You can find advice on how to explain the testing process to a person with disability (PDF). You can also watch the video ‘Getting tested for COVID-19’ with transcript on this page.

Call emergency services on 000 if you are very sick.

Easy read fact sheet: Testing for coronavirus (COVID-19).

Blog: Everything you ever wanted to know about testing for coronavirus (COVID-19) in Queensland

Find your nearest testing centre.

Where can I go during COVID-19?

You are still allowed to go into the community at this time and this may involve the following: attending medical treatment, exercising, meeting a friend for a coffee and going out to work. It’s important to look after yourself as per usual. Please remember to socially distance when outside, try to leave a gap of 1.5 metres between you and others where possible and avoid public gatherings.

There are rules that limit gatherings in the community to a maximum of 10 people. To find out the latest information, check the Queensland Government website.

Some people with disability may still choose to stay at home as much as possible to protect themselves. If you need advice and support to help you plan your stay at home:

What if I am entering Queensland and need support to quarantine?

If you are entering Queensland from overseas or a COVID-19 hotspot, you are required to quarantine. If you have specific health care needs, the specialist COVID-19 Health care Support Service can help you and is supported by nurses, doctors, social worker, paramedics and representatives from other Queensland government departments.

To access the Health care Support Service, call 134 COVID (13 42 68) and select option 3.

Can I get medical help or order prescriptions from home?

If you stop your regular health care services and appointments, you are more at risk of getting sick.

Phone and video calls can now replace some face-to-face appointments. Please call your doctor or other healthcare professionals to discuss your options.

The Australian Government has also provided funding to get your medicines delivered to your home from your regular pharmacy. For more information read the Home Medicines Service (PDF).

You can also use the Julian’s Key Health Passport, a tool to communicate your healthcare and support needs with health staff when you attend a hospital.

A trial of Julian’s Key is taking place in Logan and Ipswich Hospitals, but the Passport can be used in any hospital. However, if you use it in a hospital not involved in the trial, health staff might not know about the tool. You might need to explain its purpose to them.

Can I have visitors?

In Queensland there are restrictions on the number of people you should have in your home. These limits do not apply to carers, support workers or other people who provide essential services to you. It is important to practice physical distancing, where possible, if you have visitors.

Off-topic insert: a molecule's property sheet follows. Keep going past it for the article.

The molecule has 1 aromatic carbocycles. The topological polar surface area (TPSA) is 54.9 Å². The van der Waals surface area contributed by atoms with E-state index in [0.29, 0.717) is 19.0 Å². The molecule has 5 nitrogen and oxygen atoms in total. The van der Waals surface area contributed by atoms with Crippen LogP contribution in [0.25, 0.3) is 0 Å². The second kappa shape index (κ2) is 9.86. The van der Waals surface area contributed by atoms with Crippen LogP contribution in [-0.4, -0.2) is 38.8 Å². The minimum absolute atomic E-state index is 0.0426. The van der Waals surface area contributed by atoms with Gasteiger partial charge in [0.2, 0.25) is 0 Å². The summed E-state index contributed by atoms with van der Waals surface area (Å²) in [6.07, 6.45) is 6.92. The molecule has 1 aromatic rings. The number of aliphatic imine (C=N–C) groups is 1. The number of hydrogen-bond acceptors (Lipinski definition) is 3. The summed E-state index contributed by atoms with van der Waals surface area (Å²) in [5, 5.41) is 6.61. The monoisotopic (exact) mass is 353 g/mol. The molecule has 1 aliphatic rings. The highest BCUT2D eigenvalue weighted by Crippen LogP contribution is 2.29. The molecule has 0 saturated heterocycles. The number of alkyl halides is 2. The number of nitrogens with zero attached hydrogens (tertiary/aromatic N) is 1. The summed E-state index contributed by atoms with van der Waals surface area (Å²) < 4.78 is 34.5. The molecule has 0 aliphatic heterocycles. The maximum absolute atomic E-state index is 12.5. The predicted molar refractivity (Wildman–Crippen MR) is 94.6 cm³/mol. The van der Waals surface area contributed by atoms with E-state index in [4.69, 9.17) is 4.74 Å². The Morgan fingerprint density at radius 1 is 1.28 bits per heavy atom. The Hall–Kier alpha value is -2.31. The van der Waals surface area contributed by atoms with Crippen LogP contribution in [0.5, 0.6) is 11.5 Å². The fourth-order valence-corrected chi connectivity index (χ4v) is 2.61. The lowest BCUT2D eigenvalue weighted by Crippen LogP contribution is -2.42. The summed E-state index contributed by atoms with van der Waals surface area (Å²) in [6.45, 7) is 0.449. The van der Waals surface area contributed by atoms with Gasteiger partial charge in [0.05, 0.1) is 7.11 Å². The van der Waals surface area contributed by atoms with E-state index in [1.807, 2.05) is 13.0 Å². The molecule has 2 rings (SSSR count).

To find out the latest information, check the Queensland Government website.

How can I protect myself if I share a house with others?

If you live in a home with other people, use prevention measures where you can:

  • Put chairs in shared areas 1.5 metres apart. Limit the time people are together in one space.
  • Think about where you spend most of your time in the house and your daily activity. Plan with the people you live with how you can keep safe distances from each other.
  • Plan how to keep surfaces clean. Support each other with meal preparation, laundry and house cleaning. Read and print these 3 steps (PDF) for household cleaning.

What to do if your support person gets sick?

If your support person feels unwell, they should call a doctor or 134 COVID (134 268) to ask what to do next.

Your support person will not be able to work while they are waiting for their test results – this could take a few days. During this time, your support person should arrange for someone else to meet your support needs. You can also call your service provider to discuss what your options are.

The National Disability Insurance Agency (NDIA) have made changes to how people with a NDIS plan can access support. Visit the NDIS website or call the NDIA on 1800 800 110.

If you don’t have a regular service provider, call the Community Recovery Hotline on 1800 173 349.

Where can I access support?

If you need more help you can contact:

More information about COVID-19 including updates and support is available from:

Looking after your mental wellbeing

There may be times when you feel worried, scared or upset about COVID-19. This is normal. You may also feel isolated if you are spending less time with family, friends or your support network. Now, more than ever, it’s important to look after your mental wellbeing.

Beyond Blue has trained counsellors available to offer you support 24/7. Visit the website or call 1800 512 348.

The Council for Intellectual Disability has easy-read resources to support mental health. The Australian Government also has many helpful resources at Head-to-Health.